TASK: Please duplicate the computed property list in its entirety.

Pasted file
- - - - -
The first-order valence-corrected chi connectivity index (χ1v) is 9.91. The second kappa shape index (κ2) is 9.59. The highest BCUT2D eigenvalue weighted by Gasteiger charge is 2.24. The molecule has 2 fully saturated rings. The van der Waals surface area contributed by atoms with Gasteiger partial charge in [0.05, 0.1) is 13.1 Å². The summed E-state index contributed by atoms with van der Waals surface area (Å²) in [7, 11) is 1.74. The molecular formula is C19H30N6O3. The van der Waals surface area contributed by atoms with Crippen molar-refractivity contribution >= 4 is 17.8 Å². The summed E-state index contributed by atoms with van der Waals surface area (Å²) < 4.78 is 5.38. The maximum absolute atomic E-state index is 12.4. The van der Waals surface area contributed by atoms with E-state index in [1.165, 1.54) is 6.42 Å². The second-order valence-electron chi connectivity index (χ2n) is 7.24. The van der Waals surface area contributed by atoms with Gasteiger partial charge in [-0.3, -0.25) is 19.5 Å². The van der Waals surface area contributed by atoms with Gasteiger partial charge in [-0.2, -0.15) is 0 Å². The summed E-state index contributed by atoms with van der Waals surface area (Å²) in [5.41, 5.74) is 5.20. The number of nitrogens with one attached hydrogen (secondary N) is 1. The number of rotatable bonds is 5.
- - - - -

The first-order valence-corrected chi connectivity index (χ1v) is 9.91. The second kappa shape index (κ2) is 9.59. The highest BCUT2D eigenvalue weighted by Gasteiger charge is 2.24. The molecule has 2 fully saturated rings. The van der Waals surface area contributed by atoms with Gasteiger partial charge in [0.05, 0.1) is 13.1 Å². The summed E-state index contributed by atoms with van der Waals surface area (Å²) in [7, 11) is 1.74. The molecular formula is C19H30N6O3. The van der Waals surface area contributed by atoms with Crippen molar-refractivity contribution >= 4 is 17.8 Å². The summed E-state index contributed by atoms with van der Waals surface area (Å²) < 4.78 is 5.38. The maximum absolute atomic E-state index is 12.4. The van der Waals surface area contributed by atoms with E-state index in [1.165, 1.54) is 6.42 Å². The second-order valence-electron chi connectivity index (χ2n) is 7.24. The van der Waals surface area contributed by atoms with Gasteiger partial charge in [-0.3, -0.25) is 19.5 Å². The van der Waals surface area contributed by atoms with Gasteiger partial charge in [-0.2, -0.15) is 0 Å². The summed E-state index contributed by atoms with van der Waals surface area (Å²) in [5.41, 5.74) is 5.20. The number of nitrogens with one attached hydrogen (secondary N) is 1. The number of rotatable bonds is 5.